Middle management took a blow in the early 1990s due to the phenomena of corporate restructuring and mergers and acquisitions. Known also by other euphemisms such as "rightsizing" and "reengineering," restructuring has cost many thousands of middle managers their jobs. The emphasis on a team approach has also lessened the need for mid-level managers. However, as companies enjoyed their short-term profits from this, the reinvestment in growth has resulted in the need to once again hire people in middle management positions. Although not as secure as in the early 1980s, middle management positions are expected to increase into the next century.
Doctors, lawyers, engineers, accountants, and other professional technical people are not usually considered managers because they do not spend much time on management activities. When employed by companies, they are usually classified as professional staff and work in advisory capacities, where they use their specialized knowledge and skills.
Supervisors and middle managers are production oriented. They make decisions relating to personnel, materials, and procedures. Top managers are policy oriented. They chart an organization's course and set overall goals. Their ranks include the board of directors, the CEO, and the vice president of major departments such as production, finance, and sales. Top managers analyze large amounts of information that come from within the company and from the world outside. They must decide what impact political, technological, and social trends will have on their organizations.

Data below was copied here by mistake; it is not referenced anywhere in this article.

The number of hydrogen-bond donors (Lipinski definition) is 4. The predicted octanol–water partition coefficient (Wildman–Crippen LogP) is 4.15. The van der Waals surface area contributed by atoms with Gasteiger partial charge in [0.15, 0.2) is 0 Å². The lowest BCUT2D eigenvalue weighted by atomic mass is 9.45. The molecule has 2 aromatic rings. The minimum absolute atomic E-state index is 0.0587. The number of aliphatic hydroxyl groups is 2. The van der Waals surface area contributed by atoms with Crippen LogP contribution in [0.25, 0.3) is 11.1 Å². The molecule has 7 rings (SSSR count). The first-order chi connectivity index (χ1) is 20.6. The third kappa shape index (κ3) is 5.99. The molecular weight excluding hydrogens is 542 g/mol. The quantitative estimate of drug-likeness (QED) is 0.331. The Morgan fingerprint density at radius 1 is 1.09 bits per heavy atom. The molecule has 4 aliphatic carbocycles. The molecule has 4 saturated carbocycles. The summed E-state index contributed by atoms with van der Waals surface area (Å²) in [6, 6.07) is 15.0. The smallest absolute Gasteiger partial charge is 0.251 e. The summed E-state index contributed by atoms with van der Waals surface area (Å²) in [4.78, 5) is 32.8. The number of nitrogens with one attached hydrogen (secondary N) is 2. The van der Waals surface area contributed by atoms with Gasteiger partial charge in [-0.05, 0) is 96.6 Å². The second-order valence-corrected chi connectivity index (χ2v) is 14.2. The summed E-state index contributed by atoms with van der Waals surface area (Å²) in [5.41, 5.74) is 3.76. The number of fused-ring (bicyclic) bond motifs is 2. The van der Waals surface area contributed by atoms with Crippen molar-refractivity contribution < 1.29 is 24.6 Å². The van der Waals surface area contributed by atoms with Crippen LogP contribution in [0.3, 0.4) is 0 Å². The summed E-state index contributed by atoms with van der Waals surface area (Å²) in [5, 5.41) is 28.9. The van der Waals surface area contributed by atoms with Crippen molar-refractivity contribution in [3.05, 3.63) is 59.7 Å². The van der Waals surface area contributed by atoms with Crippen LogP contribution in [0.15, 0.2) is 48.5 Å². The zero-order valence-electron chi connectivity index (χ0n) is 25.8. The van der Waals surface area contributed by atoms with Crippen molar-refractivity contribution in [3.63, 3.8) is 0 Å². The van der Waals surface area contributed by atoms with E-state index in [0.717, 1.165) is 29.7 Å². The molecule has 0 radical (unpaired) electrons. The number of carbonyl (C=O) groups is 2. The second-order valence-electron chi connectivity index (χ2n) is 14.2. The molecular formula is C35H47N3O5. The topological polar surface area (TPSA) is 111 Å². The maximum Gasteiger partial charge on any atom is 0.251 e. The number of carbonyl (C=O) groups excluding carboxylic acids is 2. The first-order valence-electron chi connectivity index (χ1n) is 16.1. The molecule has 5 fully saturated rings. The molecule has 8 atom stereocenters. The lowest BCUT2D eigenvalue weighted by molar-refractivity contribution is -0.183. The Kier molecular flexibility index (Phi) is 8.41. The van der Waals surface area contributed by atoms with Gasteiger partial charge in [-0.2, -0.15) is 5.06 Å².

There was a time when a young person had to own a business in order to be a manager, but that time is long past. Now, the majority of management opportunities open to young people looking for leadership roles are in corporations. Some people prefer less competitive and more structured situations in government or in family-owned businesses, but the trend is to work in a large corporation, although management is not usually an entry-level position. How, then, do you get started?
Some people find entry-level jobs with good companies and move upward on a career path from general employee to unit supervisor to department manager, and so on. Some look for companies with active management training programs and enroll in them. Others major in business administration or political science and, after graduation, start as management trainees. Many begin in other occupations. Many school administrators, for example, began as teachers; store managers, as sales people; and marketing executives, as field representatives.
To be considered for management positions, employees must prove that they can do their assigned work, maintain good relations with others, and take on more responsibility. This may mean putting in overtime without compensation, participating in meetings constructively, and taking training courses willingly. Training opportunities may also include accepting temporary assignments in other company units or serving as an assistant to another manager.
Most people make their own job opportunities by watching and preparing for new responsibilities. Being knowledgeable enough to seize an opportunity is as essential as getting the chance.